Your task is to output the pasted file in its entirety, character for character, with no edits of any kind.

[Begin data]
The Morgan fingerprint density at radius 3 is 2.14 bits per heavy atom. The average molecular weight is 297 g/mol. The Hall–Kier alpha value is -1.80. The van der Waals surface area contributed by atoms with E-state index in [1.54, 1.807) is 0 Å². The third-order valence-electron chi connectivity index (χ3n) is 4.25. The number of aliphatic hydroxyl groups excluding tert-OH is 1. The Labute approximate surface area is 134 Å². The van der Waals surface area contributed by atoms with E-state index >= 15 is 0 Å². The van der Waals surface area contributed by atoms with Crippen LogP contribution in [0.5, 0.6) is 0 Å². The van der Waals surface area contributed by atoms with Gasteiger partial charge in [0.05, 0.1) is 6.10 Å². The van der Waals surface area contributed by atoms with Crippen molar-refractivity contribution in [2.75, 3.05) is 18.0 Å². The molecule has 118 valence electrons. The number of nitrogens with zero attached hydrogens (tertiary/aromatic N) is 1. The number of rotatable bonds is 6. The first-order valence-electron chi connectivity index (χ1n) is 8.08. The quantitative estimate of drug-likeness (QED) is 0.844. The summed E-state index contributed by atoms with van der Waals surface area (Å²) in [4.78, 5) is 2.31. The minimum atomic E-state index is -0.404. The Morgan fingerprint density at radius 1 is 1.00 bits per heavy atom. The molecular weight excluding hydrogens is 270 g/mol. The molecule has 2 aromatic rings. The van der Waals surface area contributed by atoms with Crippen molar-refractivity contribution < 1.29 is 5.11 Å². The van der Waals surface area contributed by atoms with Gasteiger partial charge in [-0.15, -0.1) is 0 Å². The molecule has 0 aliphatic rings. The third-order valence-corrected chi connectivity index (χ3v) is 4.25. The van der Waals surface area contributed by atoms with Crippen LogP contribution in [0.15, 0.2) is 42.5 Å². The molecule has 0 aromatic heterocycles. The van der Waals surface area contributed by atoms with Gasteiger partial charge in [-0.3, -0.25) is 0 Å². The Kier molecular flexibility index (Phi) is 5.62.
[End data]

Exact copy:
The Morgan fingerprint density at radius 3 is 2.14 bits per heavy atom. The average molecular weight is 297 g/mol. The Hall–Kier alpha value is -1.80. The van der Waals surface area contributed by atoms with E-state index in [1.54, 1.807) is 0 Å². The third-order valence-electron chi connectivity index (χ3n) is 4.25. The number of aliphatic hydroxyl groups excluding tert-OH is 1. The Labute approximate surface area is 134 Å². The van der Waals surface area contributed by atoms with E-state index >= 15 is 0 Å². The van der Waals surface area contributed by atoms with Crippen LogP contribution in [0.5, 0.6) is 0 Å². The van der Waals surface area contributed by atoms with Gasteiger partial charge in [0.05, 0.1) is 6.10 Å². The van der Waals surface area contributed by atoms with Crippen molar-refractivity contribution in [2.75, 3.05) is 18.0 Å². The molecule has 118 valence electrons. The number of nitrogens with zero attached hydrogens (tertiary/aromatic N) is 1. The number of rotatable bonds is 6. The first-order valence-electron chi connectivity index (χ1n) is 8.08. The quantitative estimate of drug-likeness (QED) is 0.844. The summed E-state index contributed by atoms with van der Waals surface area (Å²) in [4.78, 5) is 2.31. The minimum atomic E-state index is -0.404. The Morgan fingerprint density at radius 1 is 1.00 bits per heavy atom. The molecular weight excluding hydrogens is 270 g/mol. The molecule has 2 aromatic rings. The van der Waals surface area contributed by atoms with Crippen molar-refractivity contribution < 1.29 is 5.11 Å². The van der Waals surface area contributed by atoms with Gasteiger partial charge in [-0.15, -0.1) is 0 Å². The molecule has 0 aliphatic rings. The third-order valence-corrected chi connectivity index (χ3v) is 4.25. The van der Waals surface area contributed by atoms with Crippen LogP contribution in [0.15, 0.2) is 42.5 Å². The molecule has 0 aromatic heterocycles. The van der Waals surface area contributed by atoms with Gasteiger partial charge in [-0.3, -0.25) is 0 Å². The Kier molecular flexibility index (Phi) is 5.62.